By March 2021, observers using larger scopes might be able to catch sight of the northern polar cap.
At Ls=0°, a phenomenon known as the ‘equatorial cloud band’ (ECB) should start to make an appearance.
The ECB takes the form of a thin white cloud along the equator; when it passes over darker regions like Syrtis Major, it can make the features appear bluish. Watch out for this from early February onwards.
The well-known dust storm season stars from about Ls=240°, so keep an eye out for them (more on this below).
These storms usually begin life as small orange clouds and they are easier to see if you use a red filter (W25) when observing Mars.
Dust storms can evolve quite rapidly and it is important to track them and any surface changes.
Mars’s changing surface
All of these seasonal effects result in long-term changes to the planet’s surface. Dust storms in particular can produce quite pronounced changes to the dark albedo features, as vast amounts of dust tend to be moved and deposited into new locations.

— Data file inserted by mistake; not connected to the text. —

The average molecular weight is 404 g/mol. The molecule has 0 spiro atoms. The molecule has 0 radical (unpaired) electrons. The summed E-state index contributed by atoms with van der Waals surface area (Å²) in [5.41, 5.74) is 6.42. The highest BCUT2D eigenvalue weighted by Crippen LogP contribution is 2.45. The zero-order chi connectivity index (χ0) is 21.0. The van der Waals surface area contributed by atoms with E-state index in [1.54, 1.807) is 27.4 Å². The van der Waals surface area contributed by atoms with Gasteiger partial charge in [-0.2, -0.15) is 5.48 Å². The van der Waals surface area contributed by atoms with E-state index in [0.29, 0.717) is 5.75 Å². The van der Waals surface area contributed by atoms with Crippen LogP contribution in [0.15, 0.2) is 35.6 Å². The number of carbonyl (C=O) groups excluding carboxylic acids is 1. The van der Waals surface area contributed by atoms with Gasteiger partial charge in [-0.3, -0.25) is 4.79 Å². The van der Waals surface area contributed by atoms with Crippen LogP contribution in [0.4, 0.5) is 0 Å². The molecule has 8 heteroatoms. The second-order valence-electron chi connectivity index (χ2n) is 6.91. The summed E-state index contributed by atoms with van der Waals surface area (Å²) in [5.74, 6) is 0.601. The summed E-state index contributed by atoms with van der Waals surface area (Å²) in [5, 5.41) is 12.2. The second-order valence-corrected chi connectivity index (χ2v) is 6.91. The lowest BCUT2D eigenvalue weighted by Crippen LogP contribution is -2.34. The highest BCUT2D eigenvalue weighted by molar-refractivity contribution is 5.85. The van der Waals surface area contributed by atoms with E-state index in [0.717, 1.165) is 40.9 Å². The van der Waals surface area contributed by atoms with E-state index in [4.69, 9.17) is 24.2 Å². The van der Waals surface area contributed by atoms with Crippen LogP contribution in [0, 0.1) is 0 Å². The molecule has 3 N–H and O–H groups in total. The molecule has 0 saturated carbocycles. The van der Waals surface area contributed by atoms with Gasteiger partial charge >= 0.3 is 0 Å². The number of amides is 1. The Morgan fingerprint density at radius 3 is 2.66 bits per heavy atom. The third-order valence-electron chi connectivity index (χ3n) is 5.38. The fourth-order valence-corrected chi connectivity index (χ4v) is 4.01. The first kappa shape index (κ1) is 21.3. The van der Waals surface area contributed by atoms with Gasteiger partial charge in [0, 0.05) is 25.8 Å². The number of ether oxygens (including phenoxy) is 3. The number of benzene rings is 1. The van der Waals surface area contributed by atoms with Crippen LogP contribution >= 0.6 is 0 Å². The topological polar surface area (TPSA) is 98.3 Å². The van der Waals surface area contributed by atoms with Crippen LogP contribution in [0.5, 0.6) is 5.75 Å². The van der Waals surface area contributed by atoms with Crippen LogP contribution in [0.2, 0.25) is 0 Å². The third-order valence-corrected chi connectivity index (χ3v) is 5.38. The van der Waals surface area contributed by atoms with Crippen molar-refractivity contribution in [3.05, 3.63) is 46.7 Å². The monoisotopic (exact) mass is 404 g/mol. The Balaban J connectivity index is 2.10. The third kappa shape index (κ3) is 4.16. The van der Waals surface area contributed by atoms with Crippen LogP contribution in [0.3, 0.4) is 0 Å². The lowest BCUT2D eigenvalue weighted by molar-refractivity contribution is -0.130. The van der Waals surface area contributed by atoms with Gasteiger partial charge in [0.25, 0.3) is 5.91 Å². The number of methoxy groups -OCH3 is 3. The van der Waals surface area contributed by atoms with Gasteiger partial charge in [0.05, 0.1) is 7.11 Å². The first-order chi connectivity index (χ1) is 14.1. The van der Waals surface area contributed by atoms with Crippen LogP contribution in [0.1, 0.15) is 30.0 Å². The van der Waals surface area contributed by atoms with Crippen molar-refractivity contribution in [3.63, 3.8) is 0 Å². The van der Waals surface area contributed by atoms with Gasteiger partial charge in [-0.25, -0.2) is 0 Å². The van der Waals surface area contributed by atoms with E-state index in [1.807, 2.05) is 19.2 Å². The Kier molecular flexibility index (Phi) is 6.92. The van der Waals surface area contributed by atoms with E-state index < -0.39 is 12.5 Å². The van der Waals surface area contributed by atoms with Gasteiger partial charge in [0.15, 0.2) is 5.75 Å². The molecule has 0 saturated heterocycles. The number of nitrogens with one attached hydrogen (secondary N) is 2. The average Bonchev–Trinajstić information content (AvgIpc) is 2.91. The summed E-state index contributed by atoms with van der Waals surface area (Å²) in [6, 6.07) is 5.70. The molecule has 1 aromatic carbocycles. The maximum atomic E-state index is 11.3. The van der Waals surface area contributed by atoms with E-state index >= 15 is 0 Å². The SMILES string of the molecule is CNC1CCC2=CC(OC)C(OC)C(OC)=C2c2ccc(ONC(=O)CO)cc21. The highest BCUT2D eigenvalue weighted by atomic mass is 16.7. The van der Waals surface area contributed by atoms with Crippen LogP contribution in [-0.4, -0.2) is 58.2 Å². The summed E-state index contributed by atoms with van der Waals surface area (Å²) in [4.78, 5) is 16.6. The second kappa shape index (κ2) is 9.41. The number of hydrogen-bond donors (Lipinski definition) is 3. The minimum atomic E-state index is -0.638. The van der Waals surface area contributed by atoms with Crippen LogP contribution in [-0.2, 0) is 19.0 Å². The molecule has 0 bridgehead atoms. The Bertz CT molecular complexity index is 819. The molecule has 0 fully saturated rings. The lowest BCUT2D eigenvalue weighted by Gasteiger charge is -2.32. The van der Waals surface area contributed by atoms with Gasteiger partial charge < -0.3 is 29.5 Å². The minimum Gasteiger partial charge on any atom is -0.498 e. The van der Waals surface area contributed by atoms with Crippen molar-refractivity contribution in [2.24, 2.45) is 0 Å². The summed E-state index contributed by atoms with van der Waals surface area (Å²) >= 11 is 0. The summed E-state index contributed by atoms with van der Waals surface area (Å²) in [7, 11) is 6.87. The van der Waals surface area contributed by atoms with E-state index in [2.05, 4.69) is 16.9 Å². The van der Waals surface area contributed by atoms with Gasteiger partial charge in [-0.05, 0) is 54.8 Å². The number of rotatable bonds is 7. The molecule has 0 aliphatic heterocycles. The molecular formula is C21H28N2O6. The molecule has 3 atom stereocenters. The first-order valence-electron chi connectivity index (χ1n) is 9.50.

One only has to look back at a map of Mars drawn in the 1960s to see how a number of features like Syrtis Major and Solis Lacus have changed over time.
In the last few years the northern hemisphere albedo feature known as Acidalium has changed considerably and it will be important to track any new changes which result in future dust storms.
It is well worth recording your observations in a log book (read our guide on how to keep an astronomical log book) as this will allow you to keep track of all of the changes and seasonal weather patterns that you have observed.
It’s also a great way to become familiar with Martian geography, especially if you have several drawings of the same feature.
It is going to be some time before we have another splendid Mars apparition like the one we have at the moment. Take the chance to follow the Red Planet for as long as possible and keep track of all of the interesting developments occurring on it.